NEW YORK - Stocks plunged around the world yesterday as fears spread that Europe's attempt to contain Greece's debt crisis would fail. The euro fell to its lowest point against the dollar in a year.
The Dow Jones industrial average lost 225 points, its biggest drop in three months. The slide erased a 143-point gain from Monday. The Dow and broader indexes each fell more than 2 percent. Meanwhile, Treasury prices rose on increased demand for safe investments.
Stocks have seesawed in the last week as European countries' efforts to agree on a bailout package for Greece proceeded in fits and starts. An agreement finally came together over the weekend, but its ballooning size of $144 billion has investors worried that Europe would have an even tougher time assembling an aid package if a larger country such as Spain or Portugal were to get in trouble. Traders are concerned that problems in Greece and other countries could spill over to the rest of Europe and in turn, the United States.
The market's plunge wasn't a surprise to some analysts who have warned for weeks that stocks were due for a retreat. After Monday's rally, the Standard & Poor's 500 index was up almost 14 percent from its 2010 low of 1,056.74, which was reached on Feb. 8. Investors have spent the last three months largely shrugging off the problems in Europe and focusing instead on the continuing signs of improvement in the U.S. economy.
The stock drop was a reminder that it doesn't take much to rattle investors who are on alert for anything that could disrupt the economic recovery. The avalanche of selling could continue while investors await answers on Greece. But analysts said most drops are likely to be mild.
The Dow fell 225.06, or 2 percent, to 10,926.77, its lowest close since April 7. The Dow was down as much as 283 points at its low of the day.
The S&P 500 index fell 28.66, or 2.4 percent, to 1,173.60. As with the Dow, the drop was the worst since Feb. 4.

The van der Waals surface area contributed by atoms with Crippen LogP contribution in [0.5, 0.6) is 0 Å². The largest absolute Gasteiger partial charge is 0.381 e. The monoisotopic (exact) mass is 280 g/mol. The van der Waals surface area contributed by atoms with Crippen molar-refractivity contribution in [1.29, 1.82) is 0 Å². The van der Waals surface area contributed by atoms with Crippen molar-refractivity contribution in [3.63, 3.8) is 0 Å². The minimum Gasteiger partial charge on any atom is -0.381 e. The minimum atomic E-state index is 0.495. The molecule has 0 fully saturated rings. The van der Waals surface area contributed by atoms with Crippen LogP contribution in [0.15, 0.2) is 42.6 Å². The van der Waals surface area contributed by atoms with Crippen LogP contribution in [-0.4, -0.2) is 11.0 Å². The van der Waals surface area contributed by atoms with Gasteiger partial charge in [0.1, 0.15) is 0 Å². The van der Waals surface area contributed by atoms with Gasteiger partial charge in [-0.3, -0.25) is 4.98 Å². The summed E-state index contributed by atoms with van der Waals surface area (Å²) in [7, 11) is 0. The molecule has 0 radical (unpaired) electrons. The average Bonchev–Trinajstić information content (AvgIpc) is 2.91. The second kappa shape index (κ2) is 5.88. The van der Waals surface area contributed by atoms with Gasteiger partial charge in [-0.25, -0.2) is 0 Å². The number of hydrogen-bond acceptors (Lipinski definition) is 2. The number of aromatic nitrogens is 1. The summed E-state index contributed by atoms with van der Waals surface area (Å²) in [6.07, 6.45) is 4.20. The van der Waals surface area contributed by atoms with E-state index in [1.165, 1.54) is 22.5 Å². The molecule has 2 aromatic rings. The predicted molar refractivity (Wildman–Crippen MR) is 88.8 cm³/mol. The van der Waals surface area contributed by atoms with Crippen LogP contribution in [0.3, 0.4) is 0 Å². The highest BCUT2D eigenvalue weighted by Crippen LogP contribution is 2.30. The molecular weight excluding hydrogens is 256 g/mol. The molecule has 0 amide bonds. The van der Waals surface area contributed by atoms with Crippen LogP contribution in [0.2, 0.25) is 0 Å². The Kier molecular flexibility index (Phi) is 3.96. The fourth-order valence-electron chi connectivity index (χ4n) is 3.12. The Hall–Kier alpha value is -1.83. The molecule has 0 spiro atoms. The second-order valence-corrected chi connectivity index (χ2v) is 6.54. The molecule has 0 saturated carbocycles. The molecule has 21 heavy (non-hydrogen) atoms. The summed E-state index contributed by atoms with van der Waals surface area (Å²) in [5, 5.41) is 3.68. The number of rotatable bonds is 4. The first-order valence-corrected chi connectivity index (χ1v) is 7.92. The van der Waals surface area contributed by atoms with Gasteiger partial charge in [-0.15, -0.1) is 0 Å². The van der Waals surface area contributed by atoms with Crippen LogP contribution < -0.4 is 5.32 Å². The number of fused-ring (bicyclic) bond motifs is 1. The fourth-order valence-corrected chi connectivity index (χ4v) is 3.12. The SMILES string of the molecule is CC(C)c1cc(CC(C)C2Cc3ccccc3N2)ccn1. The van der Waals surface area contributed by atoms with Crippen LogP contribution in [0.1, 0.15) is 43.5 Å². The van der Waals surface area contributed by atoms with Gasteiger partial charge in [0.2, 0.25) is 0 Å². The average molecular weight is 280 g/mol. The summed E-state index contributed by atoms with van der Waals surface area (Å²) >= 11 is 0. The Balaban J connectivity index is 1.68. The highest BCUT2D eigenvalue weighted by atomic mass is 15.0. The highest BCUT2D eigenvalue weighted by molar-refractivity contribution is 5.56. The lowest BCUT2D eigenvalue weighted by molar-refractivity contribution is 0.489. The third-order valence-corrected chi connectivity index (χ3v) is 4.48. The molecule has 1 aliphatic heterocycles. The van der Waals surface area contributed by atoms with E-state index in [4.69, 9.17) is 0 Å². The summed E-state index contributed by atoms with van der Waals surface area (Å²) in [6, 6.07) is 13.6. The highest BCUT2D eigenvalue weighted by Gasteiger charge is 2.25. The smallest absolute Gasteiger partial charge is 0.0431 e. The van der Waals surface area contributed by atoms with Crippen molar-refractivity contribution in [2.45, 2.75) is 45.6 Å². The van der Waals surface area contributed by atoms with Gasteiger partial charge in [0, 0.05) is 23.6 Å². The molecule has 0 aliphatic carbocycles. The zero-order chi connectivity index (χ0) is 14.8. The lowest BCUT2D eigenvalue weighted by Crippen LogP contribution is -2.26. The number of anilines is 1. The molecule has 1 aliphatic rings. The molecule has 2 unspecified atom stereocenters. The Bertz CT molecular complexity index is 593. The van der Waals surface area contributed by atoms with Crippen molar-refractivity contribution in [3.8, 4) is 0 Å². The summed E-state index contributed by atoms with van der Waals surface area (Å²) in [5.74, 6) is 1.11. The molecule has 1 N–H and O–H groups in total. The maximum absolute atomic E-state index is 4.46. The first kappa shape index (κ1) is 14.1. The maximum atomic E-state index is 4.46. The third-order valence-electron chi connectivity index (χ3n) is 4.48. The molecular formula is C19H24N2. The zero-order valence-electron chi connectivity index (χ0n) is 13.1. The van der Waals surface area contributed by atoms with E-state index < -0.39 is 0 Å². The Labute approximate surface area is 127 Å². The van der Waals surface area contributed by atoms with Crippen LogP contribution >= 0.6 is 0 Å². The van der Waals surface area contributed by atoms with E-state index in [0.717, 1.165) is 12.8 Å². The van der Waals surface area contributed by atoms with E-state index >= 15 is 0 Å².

The Nasdaq composite index fell 74.49, or 3 percent, to 2,424.25. The Nasdaq's more intense drop reflected the fact that it includes smaller companies seen as riskier investments than the big names in the Dow or S&P 500.
Investors rushed to safer holdings like Treasurys, pushing interest rates sharply lower. The yield on the benchmark 10-year note fell to 3.6 percent from 3.69 percent late Monday.
The euro again fell against the dollar as traders turned away from the currency used by 16 European Union countries including Greece. When investors start doubting a country's economic strength, they tend to sell its currency.
Anthony Chan, chief economist at J.P. Morgan Private Wealth Management in New York, said Greece's troubles aren't enough to spoil a global rebound but that investors are concerned that this small hole in the world economy will become bigger.
"My suspicion is that this won't end up being large enough to really cause the kind of problems that the market is obsessed with," he said.
In Greece yesterday, angry unionists took to the streets to protest harsh austerity measures imposed under an international bailout to save the country from looming bankruptcy.
About 4,000 striking teachers and students marched in Athens to protest the cuts, carrying black flags, while some scuffled with police.
The cuts were announced on Sunday as a precondition for the loans from the International Monetary Fund and the other 15 EU countries using the euro.
Early today, a general strike by Greek unions was halting flights, trains, and ferries and paralyzing public services.
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